US Army Corps of Engineers
Los Angeles District Website

Fact Sheet

Dam Safety Program

Painted Rock Dam

Published July 26, 2012
Aerial view of Painted Rock Dam

Aerial view of Painted Rock Dam

Location and Description

Painted Rock Dam is a flood risk reduction project located on Gila River in Maricopa County about 70 miles southeast from Phoenix, Ariz.

Painted Rock Dam is an earthfill embankment dam and includes an embankment, spillway, outlet works and two saddle dikes.

The Painted Rock Dam was constructed between 1957 and 1959.

Dam Safety Issues

The primary objective of the Corps’ Dam Safety Program is to maintain public safety by making sure dams owned and operated by the Corps are safe, and the risks to the public are minimized. An integral part of the program is the risk-informed screening process. Dams are classified based upon confirmed or unconfirmed dam safety issues, the combination of life or economic consequences should failure occur and the probability of failure. This process enables us to prioritize dam safety actions to correct deficiencies, which include interim risk reduction measures to be undertaken while further investigations are conducted and remedial actions are implemented.

Current Status

Painted Rock Dam received a Dam Safety Action Class III, or DSAC III, rating in March 2009 based on a Screening Portfolio Risk Analysis, or SPRA, completed in May 2008. A DSAC III rating is given to dams where the dam is significantly inadequate, or the combination of life, economic or environmental consequences with probability of failure is moderate to high.

Painted Rock Dam received a DSAC III rating because of the potential for:

·        Partial failure from undercutting concrete spillway crest during the Project Maximum Flood

·        Seepage and piping through the foundation

As a result of Painted Rock Dam’s DSAC III rating, the Corps has implemented the following Interim Risk Reduction Measures, or IRRMs:

  • Inspect and monitor per the most recent version of the Instruction for Reservoir Operations Center Personnel (Orange Book), increasing the frequency of inspection and monitoring with increasing pool elevation, and deploy a Special Dam Inspection Team when the pool elevation reaches the trigger elevation. This IRRM would reduce the probability of failure by assisting emergency managers in detection and evaluation of potential seepage and piping and potential failures. Inspection of sinkhole and its potential impact on the foundation seepage, and the erodibility of the spillway rock and sill will be emphasized.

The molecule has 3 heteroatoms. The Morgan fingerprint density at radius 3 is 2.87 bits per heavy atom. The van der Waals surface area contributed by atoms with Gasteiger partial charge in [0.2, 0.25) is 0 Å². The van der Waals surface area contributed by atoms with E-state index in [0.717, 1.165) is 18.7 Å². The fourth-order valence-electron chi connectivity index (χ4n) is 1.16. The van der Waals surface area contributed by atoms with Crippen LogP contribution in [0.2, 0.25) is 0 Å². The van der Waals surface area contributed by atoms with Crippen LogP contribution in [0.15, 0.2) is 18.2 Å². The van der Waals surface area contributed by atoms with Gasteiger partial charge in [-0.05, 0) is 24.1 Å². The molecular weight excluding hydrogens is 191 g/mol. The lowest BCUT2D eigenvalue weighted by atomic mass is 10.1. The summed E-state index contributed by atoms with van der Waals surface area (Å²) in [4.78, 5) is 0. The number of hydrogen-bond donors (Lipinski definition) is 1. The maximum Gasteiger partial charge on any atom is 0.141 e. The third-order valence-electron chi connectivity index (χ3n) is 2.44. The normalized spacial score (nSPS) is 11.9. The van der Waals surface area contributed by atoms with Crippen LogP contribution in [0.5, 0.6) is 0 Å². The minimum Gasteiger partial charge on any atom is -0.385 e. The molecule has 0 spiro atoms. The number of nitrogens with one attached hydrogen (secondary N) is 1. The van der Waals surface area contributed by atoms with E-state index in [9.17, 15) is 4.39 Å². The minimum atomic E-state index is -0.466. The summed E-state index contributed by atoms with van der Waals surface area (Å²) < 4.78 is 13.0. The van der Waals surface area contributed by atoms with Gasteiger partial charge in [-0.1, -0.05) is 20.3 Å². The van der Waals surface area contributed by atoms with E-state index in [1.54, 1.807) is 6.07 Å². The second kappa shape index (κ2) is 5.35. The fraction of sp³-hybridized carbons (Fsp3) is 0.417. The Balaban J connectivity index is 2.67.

• Update the Emergency Action Plan on an annual basis to aid in notification of the Special Dam Inspection Team and local interests and agencies.
  • Flood mapping based on the capacity of the downstream channel, including channel breakouts for floods lower than the maximum flood event
  • Incorporate early notification for inspection into the Instruction for Reservoir Operations Center Personnel (the “Orange Book”) for water year 2012 and emergency action sub plan.

What’s next?

·        Coordination with local interest to outline dam safety issues and the associated failure modes, including discussion of the SPRA process, SPRA findings for Painted Rock Dam, IRRM, study schedule and proposed future meetings. This coordination will include a flood emergency exercise to be scheduled with the potentially affected emergency management offices within the agencies.

Public Safety is Number One Priority

Public safety is our number one priority. While we cannot completely eliminate risk, we can reduce it. Our screening and classification of Painted Rock Dam does not mean that failure is taking place. It means we have identified dam safety issues that don’t meet industry standards and the risk to public safety is unacceptable. Routine inspections and operation of the dam will continue and emergency action plans have been developed in coordination with local emergency management officials. Currently, there is no evidence to suggest an emergency situation exists or is about to occur.


The U.S. Army Corps of Engineers owns and operates 694 dams that serve a variety of purposes, including navigation, flood damage reduction, water supply, irrigation, hydropower, recreation, environmental enhancement and combinations of these purposes.  As part of our responsibility in managing these dams, the Corps has a comprehensive Dam Safety Program that has public safety as its primary objective. Corps dams are routinely inspected and continually evaluated for safety in compliance with the Federal Guidelines for Dam Safety issued in 1979 and Engineering Regulation ER 1110-2-1156, Safety of Dams – Policy and Procedures.